Lou Brock and Hoyt Wilhelm elected to the Hall of Fame

Written by: Matt Kelly

Many baseball fans point to the home run and the strikeout as the game’s most consistently thrilling moments. But on Jan. 7, 1985 two players who perfected two unpredictable aspects of the game became exciting additions to the Hall of Fame family.

That’s when St. Louis Cardinals’ master base stealer, Lou Brock, and baseball’s knuckleball king, Hoyt Wilhelm, were elected to the Hall of Fame by the Baseball Writers’ Association of America.

Brock was signed by Negro Leagues legend Buck O’Neil, then a scout, by the Chicago Cubs in 1959. While he possessed great speed, Brock struggled during his first three major league seasons until he was traded to the Cardinals midway through the 1964 campaign.

When Redbirds manager Johnny Keane gave him the green light on the basepaths, Brock responded by batting .348 and stealing 33 bases in the season’s final 103 games. He would be a key player in the Cardinals’ World Series win over the Yankees in the 1964 Fall Classic.

Brock’s triumph in 1964 was just the beginning. He went on to lead the National League eight times in stolen bases and twice in runs scored, all while inspiring a new focus on base running among general managers.

“People equate stealing a base to winning a game,” Brock would later say. “They don’t equate a home run or a single to winning a game. A stolen base is designed to go from one base to another. It’s part of the game.”

In 1974, at age 35, Brock set a major league record with 118 steals. Three years later, Brock eclipsed Hall of Famer Ty Cobb’s all-time mark when he stole the 893rd base of his career. When Brock retired in 1979, the six-time All-Star finished with a .293 batting average and 938 stolen bases – which remains the second-highest total in baseball history.

While Brock broke into the majors at age 22, Wilhelm pitched for 10 years in the minor leagues before finally receiving his big league chance at age 29. He was once released by a Class D team in Mooresville, N.C., and had even suffered shrapnel wounds in his pitching arm while fighting in the Battle of the Bulge during World War II.

Wilhelm’s inauspicious start, however, simply made the rest of his career all the more remarkable. Though he started just 52 games in his career, Wilhelm pitched for nine teams over 21 major league seasons and set the all-time record at the time by pitching in 1,070 total games. He compiled 14 seasons with an ERA under 3.00 and became the first pitcher to win ERA titles in both leagues in 1959.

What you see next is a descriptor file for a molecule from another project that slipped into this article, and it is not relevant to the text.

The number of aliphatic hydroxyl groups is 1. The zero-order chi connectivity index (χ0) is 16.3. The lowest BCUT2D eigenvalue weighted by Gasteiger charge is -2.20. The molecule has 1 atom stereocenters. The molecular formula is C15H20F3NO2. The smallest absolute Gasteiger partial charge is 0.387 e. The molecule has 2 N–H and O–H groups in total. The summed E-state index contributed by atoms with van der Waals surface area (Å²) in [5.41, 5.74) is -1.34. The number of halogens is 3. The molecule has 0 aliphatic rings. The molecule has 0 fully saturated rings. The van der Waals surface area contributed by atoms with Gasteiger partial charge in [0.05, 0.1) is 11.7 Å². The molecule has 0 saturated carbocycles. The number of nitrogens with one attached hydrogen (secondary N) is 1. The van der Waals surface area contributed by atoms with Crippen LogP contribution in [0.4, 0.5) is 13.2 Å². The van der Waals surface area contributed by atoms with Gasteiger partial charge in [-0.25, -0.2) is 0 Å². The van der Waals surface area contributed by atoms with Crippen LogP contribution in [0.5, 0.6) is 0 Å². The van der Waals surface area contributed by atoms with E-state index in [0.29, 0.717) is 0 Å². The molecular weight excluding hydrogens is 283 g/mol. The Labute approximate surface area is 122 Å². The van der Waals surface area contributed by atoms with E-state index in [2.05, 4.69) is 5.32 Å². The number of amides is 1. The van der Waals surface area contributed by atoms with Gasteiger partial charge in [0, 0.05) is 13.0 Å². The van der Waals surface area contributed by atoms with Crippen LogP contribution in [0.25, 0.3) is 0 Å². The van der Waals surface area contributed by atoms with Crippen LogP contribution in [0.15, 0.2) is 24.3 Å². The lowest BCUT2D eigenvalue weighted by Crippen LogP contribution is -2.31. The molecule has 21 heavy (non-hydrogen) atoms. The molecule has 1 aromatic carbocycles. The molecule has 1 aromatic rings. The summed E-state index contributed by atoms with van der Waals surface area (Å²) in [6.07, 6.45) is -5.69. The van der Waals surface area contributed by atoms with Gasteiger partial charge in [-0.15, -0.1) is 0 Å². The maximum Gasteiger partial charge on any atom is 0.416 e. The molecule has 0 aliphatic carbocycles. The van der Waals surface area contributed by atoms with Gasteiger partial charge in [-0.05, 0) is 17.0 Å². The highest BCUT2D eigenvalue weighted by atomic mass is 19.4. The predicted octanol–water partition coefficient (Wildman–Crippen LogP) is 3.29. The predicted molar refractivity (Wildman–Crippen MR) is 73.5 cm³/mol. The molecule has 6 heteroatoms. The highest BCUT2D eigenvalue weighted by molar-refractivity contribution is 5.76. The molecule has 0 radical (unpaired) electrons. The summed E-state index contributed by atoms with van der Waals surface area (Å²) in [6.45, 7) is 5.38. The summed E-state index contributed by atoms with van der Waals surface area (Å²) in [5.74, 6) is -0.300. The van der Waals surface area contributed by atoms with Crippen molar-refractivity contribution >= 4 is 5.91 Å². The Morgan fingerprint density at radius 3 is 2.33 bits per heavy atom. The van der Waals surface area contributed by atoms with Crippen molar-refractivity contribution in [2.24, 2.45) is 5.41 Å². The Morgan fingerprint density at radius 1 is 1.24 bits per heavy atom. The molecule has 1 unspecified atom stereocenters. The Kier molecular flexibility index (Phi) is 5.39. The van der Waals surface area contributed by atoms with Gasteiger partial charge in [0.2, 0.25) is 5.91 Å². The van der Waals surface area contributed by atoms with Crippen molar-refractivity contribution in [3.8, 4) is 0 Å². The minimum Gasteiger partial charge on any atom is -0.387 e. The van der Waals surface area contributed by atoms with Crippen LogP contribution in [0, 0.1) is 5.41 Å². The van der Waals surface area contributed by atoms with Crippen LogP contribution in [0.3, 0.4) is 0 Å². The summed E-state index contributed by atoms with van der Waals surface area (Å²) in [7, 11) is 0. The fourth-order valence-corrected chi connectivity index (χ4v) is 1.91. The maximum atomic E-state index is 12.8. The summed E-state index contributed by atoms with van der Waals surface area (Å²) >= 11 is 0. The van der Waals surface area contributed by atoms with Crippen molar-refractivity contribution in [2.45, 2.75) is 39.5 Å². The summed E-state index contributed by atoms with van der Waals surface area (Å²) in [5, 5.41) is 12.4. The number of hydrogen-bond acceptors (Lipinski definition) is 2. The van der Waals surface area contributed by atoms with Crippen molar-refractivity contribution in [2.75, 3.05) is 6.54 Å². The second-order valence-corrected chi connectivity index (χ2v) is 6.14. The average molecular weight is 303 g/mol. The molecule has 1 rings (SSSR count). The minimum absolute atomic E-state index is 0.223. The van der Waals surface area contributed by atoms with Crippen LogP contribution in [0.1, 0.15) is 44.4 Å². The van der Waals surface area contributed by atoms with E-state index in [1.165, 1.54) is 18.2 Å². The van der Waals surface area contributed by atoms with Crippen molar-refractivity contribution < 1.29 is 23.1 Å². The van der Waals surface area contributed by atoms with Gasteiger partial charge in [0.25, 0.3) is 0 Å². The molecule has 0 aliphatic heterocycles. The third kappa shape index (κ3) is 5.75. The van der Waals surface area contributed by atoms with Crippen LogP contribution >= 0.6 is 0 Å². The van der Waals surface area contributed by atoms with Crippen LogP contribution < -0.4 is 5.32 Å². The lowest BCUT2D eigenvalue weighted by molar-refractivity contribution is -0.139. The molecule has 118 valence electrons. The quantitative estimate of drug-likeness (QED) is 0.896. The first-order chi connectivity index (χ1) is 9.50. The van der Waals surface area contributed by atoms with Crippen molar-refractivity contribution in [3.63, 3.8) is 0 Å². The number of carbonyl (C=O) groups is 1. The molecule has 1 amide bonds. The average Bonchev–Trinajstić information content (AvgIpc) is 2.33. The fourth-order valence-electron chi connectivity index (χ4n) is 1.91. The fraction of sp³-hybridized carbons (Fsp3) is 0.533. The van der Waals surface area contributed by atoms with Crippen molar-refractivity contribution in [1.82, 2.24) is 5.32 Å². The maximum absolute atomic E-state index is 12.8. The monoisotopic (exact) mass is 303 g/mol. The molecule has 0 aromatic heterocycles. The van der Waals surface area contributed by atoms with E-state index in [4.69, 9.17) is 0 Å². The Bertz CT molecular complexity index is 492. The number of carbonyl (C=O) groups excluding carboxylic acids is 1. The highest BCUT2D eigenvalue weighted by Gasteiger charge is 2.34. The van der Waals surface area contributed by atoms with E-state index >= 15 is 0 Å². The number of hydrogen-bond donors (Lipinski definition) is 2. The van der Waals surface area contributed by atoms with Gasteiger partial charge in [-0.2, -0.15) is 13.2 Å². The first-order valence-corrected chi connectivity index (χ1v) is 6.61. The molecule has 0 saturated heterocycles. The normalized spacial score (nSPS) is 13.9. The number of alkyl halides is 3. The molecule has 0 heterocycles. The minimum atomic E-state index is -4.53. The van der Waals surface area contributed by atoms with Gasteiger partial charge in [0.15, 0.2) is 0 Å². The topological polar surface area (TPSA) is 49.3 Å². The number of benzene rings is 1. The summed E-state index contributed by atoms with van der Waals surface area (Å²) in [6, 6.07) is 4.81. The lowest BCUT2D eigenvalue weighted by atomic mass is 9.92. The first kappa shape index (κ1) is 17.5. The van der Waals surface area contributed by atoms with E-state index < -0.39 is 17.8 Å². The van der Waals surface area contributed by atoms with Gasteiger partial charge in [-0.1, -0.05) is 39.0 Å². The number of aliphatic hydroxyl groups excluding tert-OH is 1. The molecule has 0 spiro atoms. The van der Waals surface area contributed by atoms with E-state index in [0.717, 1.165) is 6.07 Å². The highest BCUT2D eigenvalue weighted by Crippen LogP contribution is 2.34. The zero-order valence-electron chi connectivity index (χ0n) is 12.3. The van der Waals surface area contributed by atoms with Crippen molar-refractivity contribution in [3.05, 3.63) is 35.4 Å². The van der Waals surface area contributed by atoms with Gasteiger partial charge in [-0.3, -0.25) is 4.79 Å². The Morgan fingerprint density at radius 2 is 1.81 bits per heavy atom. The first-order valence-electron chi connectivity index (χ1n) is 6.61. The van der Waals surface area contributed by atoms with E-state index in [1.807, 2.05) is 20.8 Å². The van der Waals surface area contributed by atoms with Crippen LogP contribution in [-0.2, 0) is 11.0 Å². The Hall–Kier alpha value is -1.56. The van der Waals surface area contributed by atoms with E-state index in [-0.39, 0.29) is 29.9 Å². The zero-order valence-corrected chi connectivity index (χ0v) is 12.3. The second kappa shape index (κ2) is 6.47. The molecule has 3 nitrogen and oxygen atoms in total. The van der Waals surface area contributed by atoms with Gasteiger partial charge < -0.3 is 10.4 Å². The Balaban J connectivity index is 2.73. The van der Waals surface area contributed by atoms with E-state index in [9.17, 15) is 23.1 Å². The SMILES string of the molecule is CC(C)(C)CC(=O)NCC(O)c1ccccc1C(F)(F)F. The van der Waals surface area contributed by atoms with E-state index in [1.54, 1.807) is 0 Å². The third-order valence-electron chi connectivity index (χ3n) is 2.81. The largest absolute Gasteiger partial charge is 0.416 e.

They key to Wilhelm’s longevity was his chief weapon: The knuckleball. Garnering nicknames like “The Moth,” “The Iron Butterfly,” and “The Dancer” from teammates and opponents alike, Wilhelm’s pitch was as unpredictable as it was effective.

“It was easier to catch a mouse in the dark,” wrote Los Angeles Times columnist Jim Murray. “Everybody knew it’s coming, but it’s like knowing an atom bomb or an earthquake is coming. There’s not much you can do about it when it gets there.”

Brock became the 15th player to be elected on his first year on the BBWAA ballot. After coming up 13 votes shy on his seventh try in 1984, Wilhelm became the first relief pitcher in the Hall in 1985.

“I think that’s the ultimate for any player that’s played a few years in the big leagues,” Wilhelm said upon his election. “It’s a great thing.”

Later that year in Cooperstown, with 22 Hall of Famers in attendance, Brock delivered an emotional speech detailing his journey from poverty and discrimination in his hometown of Collinston, La. He cited a radio broadcast of a game between the Cardinals and Brooklyn Dodgers, featuring Hall of Famer Jackie Robinson, which changed his life forever.

“I was a 9-year-old in a Southern town,” Brock recalled. “Jim Crow was king. I was searching the dial of an old Philco radio and I heard (Ford C. Frick Award winners) Harry Caray and Jack Buck, and I felt pride in being alive. The baseball field was my fantasy of what life offered.”

Matt Kelly was the fall public relations intern at the National Baseball Hall of Fame and Museum

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